Missouri has 17 species of tick trefoils. Species identification is difficult and often depends on close analysis of the seedpods. The plants in this genus vary, with habits ranging from prostrate (lying on the ground) to erect stems. Flowers are usually in terminal racemes; pink, violet, or white; having the characteristic form of pea flowers. Blooming period is July–September, varying depending on species. Leaves are alternate, 3-divided, varying in shape and length of petiole, the lateral (side) leaflets usually on very short stems with the center leaflet on a longer stem. Fruit in distinct papery pods, which break up into 1-seeded segments that are dispersed by animals, including people.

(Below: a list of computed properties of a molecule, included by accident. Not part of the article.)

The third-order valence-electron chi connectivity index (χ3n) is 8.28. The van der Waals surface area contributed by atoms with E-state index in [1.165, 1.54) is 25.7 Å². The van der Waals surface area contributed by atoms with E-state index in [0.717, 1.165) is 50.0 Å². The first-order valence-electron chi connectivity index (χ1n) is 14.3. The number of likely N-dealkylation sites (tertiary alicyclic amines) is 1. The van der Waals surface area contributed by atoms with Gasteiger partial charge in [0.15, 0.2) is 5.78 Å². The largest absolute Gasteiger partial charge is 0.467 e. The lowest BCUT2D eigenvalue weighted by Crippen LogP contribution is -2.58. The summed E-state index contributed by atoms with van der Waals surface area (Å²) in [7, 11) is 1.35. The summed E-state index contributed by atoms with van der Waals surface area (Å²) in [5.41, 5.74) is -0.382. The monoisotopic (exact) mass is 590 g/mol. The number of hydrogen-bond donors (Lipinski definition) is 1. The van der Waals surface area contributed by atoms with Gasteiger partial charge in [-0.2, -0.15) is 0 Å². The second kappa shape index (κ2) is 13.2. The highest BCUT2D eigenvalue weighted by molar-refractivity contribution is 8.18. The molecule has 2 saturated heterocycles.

Similar species: Three species that used to be in genus Desmodium are now placed in the genus Hylodesmum; they are different from desmodiums in several details of flower and fruits. For example, their fruits narrow markedly at their base, forming a stalklike shape, and the constrictions between the segments of the fruit are deep and very unsymmetrical. Despite their new genus name, they are still commonly called tick trefoils and sticktights.